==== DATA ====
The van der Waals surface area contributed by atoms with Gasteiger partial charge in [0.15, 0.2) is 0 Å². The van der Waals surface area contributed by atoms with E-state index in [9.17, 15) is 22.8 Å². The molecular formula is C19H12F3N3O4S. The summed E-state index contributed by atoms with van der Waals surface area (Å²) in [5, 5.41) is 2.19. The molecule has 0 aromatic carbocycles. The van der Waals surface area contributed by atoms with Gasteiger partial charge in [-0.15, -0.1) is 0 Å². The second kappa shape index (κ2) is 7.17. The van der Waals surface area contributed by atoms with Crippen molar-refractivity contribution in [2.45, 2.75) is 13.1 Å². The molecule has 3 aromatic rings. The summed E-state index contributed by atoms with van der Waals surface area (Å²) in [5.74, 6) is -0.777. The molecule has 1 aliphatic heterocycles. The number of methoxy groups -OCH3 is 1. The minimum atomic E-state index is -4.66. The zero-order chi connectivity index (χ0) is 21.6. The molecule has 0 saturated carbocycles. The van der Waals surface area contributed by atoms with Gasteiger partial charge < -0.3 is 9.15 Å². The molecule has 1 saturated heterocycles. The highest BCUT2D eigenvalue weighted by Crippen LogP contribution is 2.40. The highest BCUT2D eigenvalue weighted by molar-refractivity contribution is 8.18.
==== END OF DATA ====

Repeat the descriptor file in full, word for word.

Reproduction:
The van der Waals surface area contributed by atoms with Gasteiger partial charge in [0.15, 0.2) is 0 Å². The van der Waals surface area contributed by atoms with E-state index in [9.17, 15) is 22.8 Å². The molecular formula is C19H12F3N3O4S. The summed E-state index contributed by atoms with van der Waals surface area (Å²) in [5, 5.41) is 2.19. The molecule has 0 aromatic carbocycles. The van der Waals surface area contributed by atoms with Gasteiger partial charge in [-0.15, -0.1) is 0 Å². The second kappa shape index (κ2) is 7.17. The van der Waals surface area contributed by atoms with Crippen molar-refractivity contribution in [2.45, 2.75) is 13.1 Å². The molecule has 3 aromatic rings. The summed E-state index contributed by atoms with van der Waals surface area (Å²) in [5.74, 6) is -0.777. The molecule has 1 aliphatic heterocycles. The number of methoxy groups -OCH3 is 1. The minimum atomic E-state index is -4.66. The zero-order chi connectivity index (χ0) is 21.6. The molecule has 0 saturated carbocycles. The van der Waals surface area contributed by atoms with Gasteiger partial charge < -0.3 is 9.15 Å². The molecule has 1 saturated heterocycles. The highest BCUT2D eigenvalue weighted by Crippen LogP contribution is 2.40. The highest BCUT2D eigenvalue weighted by molar-refractivity contribution is 8.18.